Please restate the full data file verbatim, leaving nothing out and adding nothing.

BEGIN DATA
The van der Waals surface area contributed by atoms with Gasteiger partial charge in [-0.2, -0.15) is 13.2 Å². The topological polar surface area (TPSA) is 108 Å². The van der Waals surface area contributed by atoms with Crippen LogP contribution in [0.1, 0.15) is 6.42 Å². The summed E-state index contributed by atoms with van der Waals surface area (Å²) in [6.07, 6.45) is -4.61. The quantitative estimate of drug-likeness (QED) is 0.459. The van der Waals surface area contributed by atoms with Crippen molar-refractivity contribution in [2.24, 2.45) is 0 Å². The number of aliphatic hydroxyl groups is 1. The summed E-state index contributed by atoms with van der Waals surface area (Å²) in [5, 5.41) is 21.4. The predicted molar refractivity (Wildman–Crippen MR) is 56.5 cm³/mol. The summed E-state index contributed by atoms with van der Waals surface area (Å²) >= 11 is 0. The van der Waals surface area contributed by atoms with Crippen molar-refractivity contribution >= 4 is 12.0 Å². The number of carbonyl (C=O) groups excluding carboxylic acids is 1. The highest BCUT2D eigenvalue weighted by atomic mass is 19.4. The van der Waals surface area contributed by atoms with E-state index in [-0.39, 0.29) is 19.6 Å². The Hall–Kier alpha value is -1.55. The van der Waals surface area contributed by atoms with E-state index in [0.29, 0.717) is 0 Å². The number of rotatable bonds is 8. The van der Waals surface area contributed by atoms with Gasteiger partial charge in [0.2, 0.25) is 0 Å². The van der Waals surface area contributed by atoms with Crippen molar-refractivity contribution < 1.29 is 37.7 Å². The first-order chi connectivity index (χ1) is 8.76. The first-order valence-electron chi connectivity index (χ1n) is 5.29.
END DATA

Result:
The van der Waals surface area contributed by atoms with Gasteiger partial charge in [-0.2, -0.15) is 13.2 Å². The topological polar surface area (TPSA) is 108 Å². The van der Waals surface area contributed by atoms with Crippen LogP contribution in [0.1, 0.15) is 6.42 Å². The summed E-state index contributed by atoms with van der Waals surface area (Å²) in [6.07, 6.45) is -4.61. The quantitative estimate of drug-likeness (QED) is 0.459. The van der Waals surface area contributed by atoms with Crippen molar-refractivity contribution in [2.24, 2.45) is 0 Å². The number of aliphatic hydroxyl groups is 1. The summed E-state index contributed by atoms with van der Waals surface area (Å²) in [5, 5.41) is 21.4. The predicted molar refractivity (Wildman–Crippen MR) is 56.5 cm³/mol. The summed E-state index contributed by atoms with van der Waals surface area (Å²) >= 11 is 0. The van der Waals surface area contributed by atoms with Crippen molar-refractivity contribution >= 4 is 12.0 Å². The number of carbonyl (C=O) groups excluding carboxylic acids is 1. The highest BCUT2D eigenvalue weighted by atomic mass is 19.4. The van der Waals surface area contributed by atoms with E-state index in [-0.39, 0.29) is 19.6 Å². The Hall–Kier alpha value is -1.55. The van der Waals surface area contributed by atoms with E-state index in [0.29, 0.717) is 0 Å². The number of rotatable bonds is 8. The van der Waals surface area contributed by atoms with Gasteiger partial charge in [0.2, 0.25) is 0 Å². The van der Waals surface area contributed by atoms with Crippen molar-refractivity contribution < 1.29 is 37.7 Å². The first-order chi connectivity index (χ1) is 8.76. The first-order valence-electron chi connectivity index (χ1n) is 5.29.